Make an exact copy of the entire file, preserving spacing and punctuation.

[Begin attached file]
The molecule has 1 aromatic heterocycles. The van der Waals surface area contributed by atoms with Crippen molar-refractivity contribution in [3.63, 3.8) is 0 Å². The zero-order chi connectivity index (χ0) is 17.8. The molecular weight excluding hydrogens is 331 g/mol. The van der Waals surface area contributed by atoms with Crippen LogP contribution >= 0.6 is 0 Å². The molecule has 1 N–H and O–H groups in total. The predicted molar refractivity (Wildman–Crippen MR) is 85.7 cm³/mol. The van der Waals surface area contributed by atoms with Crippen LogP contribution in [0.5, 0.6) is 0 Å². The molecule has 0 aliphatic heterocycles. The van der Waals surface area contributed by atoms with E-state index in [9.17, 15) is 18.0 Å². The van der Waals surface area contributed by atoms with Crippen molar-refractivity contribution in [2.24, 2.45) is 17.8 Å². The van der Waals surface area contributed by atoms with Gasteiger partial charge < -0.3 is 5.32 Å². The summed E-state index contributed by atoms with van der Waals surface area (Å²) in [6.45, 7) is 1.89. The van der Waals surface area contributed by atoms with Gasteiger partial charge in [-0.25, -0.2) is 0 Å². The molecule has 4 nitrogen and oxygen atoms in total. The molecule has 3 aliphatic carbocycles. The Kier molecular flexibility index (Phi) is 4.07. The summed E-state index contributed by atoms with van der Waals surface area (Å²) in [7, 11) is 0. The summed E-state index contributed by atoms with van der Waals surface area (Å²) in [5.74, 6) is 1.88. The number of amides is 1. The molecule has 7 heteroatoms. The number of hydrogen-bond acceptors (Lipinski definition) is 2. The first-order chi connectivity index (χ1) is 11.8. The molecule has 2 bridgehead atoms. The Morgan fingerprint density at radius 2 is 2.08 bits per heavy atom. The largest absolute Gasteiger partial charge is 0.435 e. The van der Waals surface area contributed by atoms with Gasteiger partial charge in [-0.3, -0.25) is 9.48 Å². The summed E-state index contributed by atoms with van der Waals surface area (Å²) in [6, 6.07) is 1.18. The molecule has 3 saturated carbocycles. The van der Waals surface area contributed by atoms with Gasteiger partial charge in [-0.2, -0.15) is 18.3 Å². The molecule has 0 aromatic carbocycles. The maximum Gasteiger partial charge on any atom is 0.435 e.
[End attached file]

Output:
The molecule has 1 aromatic heterocycles. The van der Waals surface area contributed by atoms with Crippen molar-refractivity contribution in [3.63, 3.8) is 0 Å². The zero-order chi connectivity index (χ0) is 17.8. The molecular weight excluding hydrogens is 331 g/mol. The van der Waals surface area contributed by atoms with Crippen LogP contribution >= 0.6 is 0 Å². The molecule has 1 N–H and O–H groups in total. The predicted molar refractivity (Wildman–Crippen MR) is 85.7 cm³/mol. The van der Waals surface area contributed by atoms with Crippen LogP contribution in [0.5, 0.6) is 0 Å². The molecule has 0 aliphatic heterocycles. The van der Waals surface area contributed by atoms with E-state index in [9.17, 15) is 18.0 Å². The van der Waals surface area contributed by atoms with Crippen molar-refractivity contribution in [2.24, 2.45) is 17.8 Å². The van der Waals surface area contributed by atoms with Gasteiger partial charge < -0.3 is 5.32 Å². The summed E-state index contributed by atoms with van der Waals surface area (Å²) in [6.45, 7) is 1.89. The van der Waals surface area contributed by atoms with Gasteiger partial charge in [-0.25, -0.2) is 0 Å². The molecule has 4 nitrogen and oxygen atoms in total. The molecule has 3 aliphatic carbocycles. The Kier molecular flexibility index (Phi) is 4.07. The summed E-state index contributed by atoms with van der Waals surface area (Å²) in [7, 11) is 0. The summed E-state index contributed by atoms with van der Waals surface area (Å²) in [5.74, 6) is 1.88. The number of amides is 1. The molecule has 7 heteroatoms. The number of hydrogen-bond acceptors (Lipinski definition) is 2. The first-order chi connectivity index (χ1) is 11.8. The molecule has 2 bridgehead atoms. The Morgan fingerprint density at radius 2 is 2.08 bits per heavy atom. The largest absolute Gasteiger partial charge is 0.435 e. The van der Waals surface area contributed by atoms with Gasteiger partial charge in [-0.3, -0.25) is 9.48 Å². The summed E-state index contributed by atoms with van der Waals surface area (Å²) in [6, 6.07) is 1.18. The molecule has 3 saturated carbocycles. The van der Waals surface area contributed by atoms with Gasteiger partial charge in [-0.2, -0.15) is 18.3 Å². The molecule has 0 aromatic carbocycles. The maximum Gasteiger partial charge on any atom is 0.435 e.